Housing, water rates and historic barn preservation highlight heavy Steamboat Springs City Council agenda
October 24, 2016
Steamboat Springs — The Steamboat Springs City Council on Tuesday night will discuss the feasibility of adding seven neighborhoods to west Steamboat, consider increasing water and wastewater rates and weigh the future of a historic but neglected barn.
The council will also hear a presentation about possible improvements to the arrival experience at Steamboat Ski Area and decide whether to sign off on spending $200,190 from the city's golf fund reserves to replace the vault toilets at Haymaker Golf Course with flushable toilets.
The city's Golf Management Committee reports some men shun the current vault toilets and choose instead to relieve themselves behind bushes and trees on the course.
The council's discussion about housing in West Steamboat and a potential annexation could have implications for the entire city.
Brynn Grey is currently gauging the feasibility of building 1,600 housing units in seven distinct neighborhoods west of town over the next three decades.
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On Tuesday night, the council will talk with the developers about their plans for how to water that growth.
Council members will also weigh in on a potential pre-annexation agreement for the project, which would determine how much the city would be reimbursed for the time its staff spends on vetting such a large proposal.
City officials have said a full buildout of the new neighborhoods in West Steamboat would require millions of dollars worth of new water infrastructure needed to tap into the Elk River.
According to a report included in the council's agenda, Brynn Grey is proposing to fund some of the water infrastructure that would be needed for the neighborhood by charging a $16,000 fee assessed to each market rate home at closing.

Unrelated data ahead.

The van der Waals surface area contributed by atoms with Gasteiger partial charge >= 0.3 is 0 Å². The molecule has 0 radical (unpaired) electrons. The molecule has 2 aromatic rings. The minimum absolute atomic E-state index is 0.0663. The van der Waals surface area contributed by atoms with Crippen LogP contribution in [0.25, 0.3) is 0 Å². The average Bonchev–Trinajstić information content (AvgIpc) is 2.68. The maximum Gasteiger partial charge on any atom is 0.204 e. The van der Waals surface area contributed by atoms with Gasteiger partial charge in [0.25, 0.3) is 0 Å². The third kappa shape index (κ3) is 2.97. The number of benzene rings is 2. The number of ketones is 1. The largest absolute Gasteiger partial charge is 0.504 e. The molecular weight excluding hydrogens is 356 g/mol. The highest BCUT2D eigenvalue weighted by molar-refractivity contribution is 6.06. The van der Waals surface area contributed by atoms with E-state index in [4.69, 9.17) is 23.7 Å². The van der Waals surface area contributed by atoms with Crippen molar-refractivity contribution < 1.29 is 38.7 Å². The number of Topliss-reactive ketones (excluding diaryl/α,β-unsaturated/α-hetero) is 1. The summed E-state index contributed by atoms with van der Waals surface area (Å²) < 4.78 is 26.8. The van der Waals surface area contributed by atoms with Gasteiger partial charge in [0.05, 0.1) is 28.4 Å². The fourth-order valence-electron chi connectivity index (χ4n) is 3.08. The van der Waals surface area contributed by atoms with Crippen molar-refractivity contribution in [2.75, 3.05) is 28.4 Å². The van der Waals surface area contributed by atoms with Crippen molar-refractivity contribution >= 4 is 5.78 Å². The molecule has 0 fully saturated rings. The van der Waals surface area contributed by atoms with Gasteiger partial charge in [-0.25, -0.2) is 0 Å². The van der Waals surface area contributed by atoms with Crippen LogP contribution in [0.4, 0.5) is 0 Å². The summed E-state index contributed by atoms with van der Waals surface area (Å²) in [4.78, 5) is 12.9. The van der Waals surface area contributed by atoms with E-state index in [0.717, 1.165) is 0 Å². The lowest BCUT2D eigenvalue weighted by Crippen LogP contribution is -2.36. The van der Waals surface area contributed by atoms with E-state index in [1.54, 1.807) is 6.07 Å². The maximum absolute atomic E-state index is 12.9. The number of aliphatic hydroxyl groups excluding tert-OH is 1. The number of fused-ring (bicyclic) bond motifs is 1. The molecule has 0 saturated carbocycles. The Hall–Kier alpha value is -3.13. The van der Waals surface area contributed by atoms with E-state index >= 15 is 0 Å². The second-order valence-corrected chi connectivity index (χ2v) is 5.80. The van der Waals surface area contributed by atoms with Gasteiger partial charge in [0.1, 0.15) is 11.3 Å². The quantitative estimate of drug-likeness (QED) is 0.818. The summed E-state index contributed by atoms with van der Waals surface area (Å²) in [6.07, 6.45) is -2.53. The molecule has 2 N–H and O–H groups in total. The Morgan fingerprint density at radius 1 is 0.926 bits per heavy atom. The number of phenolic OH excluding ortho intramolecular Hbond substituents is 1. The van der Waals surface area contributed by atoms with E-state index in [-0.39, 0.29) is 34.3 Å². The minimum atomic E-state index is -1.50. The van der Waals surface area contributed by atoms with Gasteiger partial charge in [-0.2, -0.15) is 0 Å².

The developers also say they are willing to fund $200,000 worth of improvements related to pressure-reducing valves and booster stations that would be needed to connect to the city's water system.
In addition, the developers will see an exemption from a city rule that requires developers to bring water rights to the table, or pay a fee in lieu of those water rights.
According to city officials, Brynn Grey is claiming it would be economically unfeasible to pay the fee in lieu for water rights they do not have.
The housing discussion is slated to be among the first items the council tackles on Tuesday evening.
Other agenda highlights:
Water and wastewater rates
After receiving the results of a recent water and wastewater rate study, the council will consider acting on the study by approving rate increases for city customers for the first time since 2013.
The proposal would also create a new fee structure for commercial properties. Those properties would be charged based on the size of their meters.
Water and wastewater rate increases are enacted to pay for water and wastewater infrastructure.
Wondering what you would pay under the new rate structure?
Find a breakdown of the proposed rate changes for residential and commercial customers by clicking here.
Under the proposal, the base residential water charge for city water customers would go from $21.96 this year to $24.38 next year, and then to $27.07 in 2018.
The base charge for residential wastewater services would go from $33 this year to $34.40 next year, and then to $35.79 in 2018.
Look for a story on the proposed rate changes later this week in the Steamboat Today.
City Attorney Dan Foote will update the council on the fate of the historic Arnold Barn, which is sitting neglected at the corner of the Meadows parking lot off of Mount Werner Road.
According to Foote, the entities that the city believes are responsible for maintaining the barn are denying they have that responsibility.
Foote said the city may need to take legal action against the property owner and other responsible parties to enforce the maintenance responsibility.
Before discussing legal recourse with the council, Foote is suggesting the city wait almost a month to get more information about the condition of the barn.
The property owners did recently allow for an inspection of the structure.
A grassroots campaign called Save Arnold Barn has formed with the goal of preserving the 71-year-old structure.
The group is currently waiting to get cost estimates for possible stabilization efforts.
Foote said it would be helpful for the council to have that information before huddling to discuss its legal options.